I still have a Nikon F3 system, and the lenses are in use every day on my D200. I doubt that the body will ever have another roll run through it - and my Leica M3 as well.. I have a GraphicXL, Bronica ETR and Linhof medium format system, along with a few specialized medium format cameras, which may get used again - I don't know. I also have a WideLuxe 140Â° panoramic camera that probably will get used, since panoramic photos are very easy to digitize and print. I must have loved film - I probably have shot over a million exposures on it. I have some of the finest lenses every made on high precision bodies, but in most cases, digital just does it better.
In 1998 you were absolutely correct. However, time has not stopped while perceptions have. With digital, the outer edge is constantly receding, while film slowed down and stopped. The Nikon D200 is my fourth digital camera, and with each generation, the barriers to my imagination have moved farther and farther away. I am not only able to see things I would have dismissed when shooting film, but now I can actually capture them, knowing that I will get precisely what I am after, without luck being involved.
Hi Larry, lovely, long, informative post. I shoot ballet and dance and so you're preaching to the choir when you tout the advantages of digital over film with respect to certain subjects. I also await the arrival of the D3 like it's the second coming as it promises to break the high ISO digital noise barrier that's plagued me for so long.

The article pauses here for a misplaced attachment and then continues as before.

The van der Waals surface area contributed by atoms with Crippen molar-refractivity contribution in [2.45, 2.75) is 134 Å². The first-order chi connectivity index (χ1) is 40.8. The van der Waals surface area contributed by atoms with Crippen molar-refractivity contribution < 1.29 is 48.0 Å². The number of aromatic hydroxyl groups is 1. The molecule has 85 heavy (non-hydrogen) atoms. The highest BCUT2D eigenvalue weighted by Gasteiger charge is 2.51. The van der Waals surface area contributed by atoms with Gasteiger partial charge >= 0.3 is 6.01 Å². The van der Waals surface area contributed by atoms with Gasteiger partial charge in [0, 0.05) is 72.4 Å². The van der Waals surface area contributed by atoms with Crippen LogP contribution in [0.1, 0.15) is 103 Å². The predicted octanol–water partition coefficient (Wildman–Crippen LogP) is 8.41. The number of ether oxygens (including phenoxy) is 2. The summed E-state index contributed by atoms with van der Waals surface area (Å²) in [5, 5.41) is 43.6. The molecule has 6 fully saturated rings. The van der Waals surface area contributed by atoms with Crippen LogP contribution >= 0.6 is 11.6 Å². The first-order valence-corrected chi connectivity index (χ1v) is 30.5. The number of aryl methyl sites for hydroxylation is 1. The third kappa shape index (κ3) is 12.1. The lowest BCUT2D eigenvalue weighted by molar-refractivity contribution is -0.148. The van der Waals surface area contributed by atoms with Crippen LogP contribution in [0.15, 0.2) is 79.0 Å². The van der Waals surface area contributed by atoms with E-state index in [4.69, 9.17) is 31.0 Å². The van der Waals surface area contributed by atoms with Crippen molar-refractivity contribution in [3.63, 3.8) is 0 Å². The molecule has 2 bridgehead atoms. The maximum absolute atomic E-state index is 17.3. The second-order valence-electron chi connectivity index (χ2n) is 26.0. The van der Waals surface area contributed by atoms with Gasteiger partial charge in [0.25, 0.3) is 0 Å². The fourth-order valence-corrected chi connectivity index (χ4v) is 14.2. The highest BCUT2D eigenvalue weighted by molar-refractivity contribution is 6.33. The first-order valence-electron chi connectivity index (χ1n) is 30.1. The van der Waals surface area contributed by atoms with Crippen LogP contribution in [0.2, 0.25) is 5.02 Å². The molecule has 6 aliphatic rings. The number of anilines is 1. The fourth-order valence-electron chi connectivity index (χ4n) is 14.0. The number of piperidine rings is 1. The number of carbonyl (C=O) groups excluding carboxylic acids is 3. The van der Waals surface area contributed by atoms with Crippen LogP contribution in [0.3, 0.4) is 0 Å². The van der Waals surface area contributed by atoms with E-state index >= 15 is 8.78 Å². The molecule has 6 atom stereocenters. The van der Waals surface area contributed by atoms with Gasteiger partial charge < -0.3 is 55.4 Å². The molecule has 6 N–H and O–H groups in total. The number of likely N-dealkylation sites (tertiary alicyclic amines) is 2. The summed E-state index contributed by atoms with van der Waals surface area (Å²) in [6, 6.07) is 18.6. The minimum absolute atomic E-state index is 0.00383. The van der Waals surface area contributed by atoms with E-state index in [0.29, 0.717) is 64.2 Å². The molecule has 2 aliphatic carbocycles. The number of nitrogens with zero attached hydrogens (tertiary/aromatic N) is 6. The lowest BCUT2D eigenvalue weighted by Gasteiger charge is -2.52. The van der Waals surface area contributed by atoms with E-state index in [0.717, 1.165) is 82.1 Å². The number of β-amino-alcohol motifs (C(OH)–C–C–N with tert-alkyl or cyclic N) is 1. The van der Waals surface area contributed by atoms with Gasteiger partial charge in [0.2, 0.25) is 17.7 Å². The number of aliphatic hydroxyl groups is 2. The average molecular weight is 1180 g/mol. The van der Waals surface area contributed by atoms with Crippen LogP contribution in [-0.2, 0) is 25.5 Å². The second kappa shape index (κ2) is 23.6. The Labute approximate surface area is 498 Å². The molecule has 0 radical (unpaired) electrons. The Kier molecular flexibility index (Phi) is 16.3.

However, my other subject of choice is street shooting and digital technology has yet to produce the camera that can woo me away from film in this genre. Digital point and shoots are small enough but like their film P&S cousins can't cope with the demanding requirements of street shooting. With their hulking size, weight and bulk digital SLR's can't do the job either. The D200 is exactly and precisely what the perfectly attired street shooter would never be caught dead carrying. The Leica M8 is pure camera jewelry. Maybe you can carry it on 5th Avenue or in your own backyard, but there's no way in hell i would carry that much camera investment on the downtown streets of most urban cities, particularly in Central America where i live.
So, as much as you tout your D200 as the perfect camera (for now, because I also recall you saying the same about the Nikon CoolPix, which one? the 8400? that it finally relieved you of the burden of having to lug around all your lenses--my how times change!), it just very well may be for your chosen field of work, subject matter, etc. But even you must agree that there still are some genres where digital technology has completely dropped the ball. Thank goodness for the inexpensive, lightweight thoroughly enjoyable Cosina made Voigtlander Bessa series of cameras and lenses that fits a very important niche completely disregarded by digital camera manufacturers. I can shoot with a 21mm lens, using hyperfocal distance setting for DOF...guesswork? There isn't any! With 400ASA film on an average day everything from less then 1M to infinity is in focus. And as far as a learning tool, when i picked up my first manual film camera, after 5 digital cameras, that's when I can say I actually started learning about photography.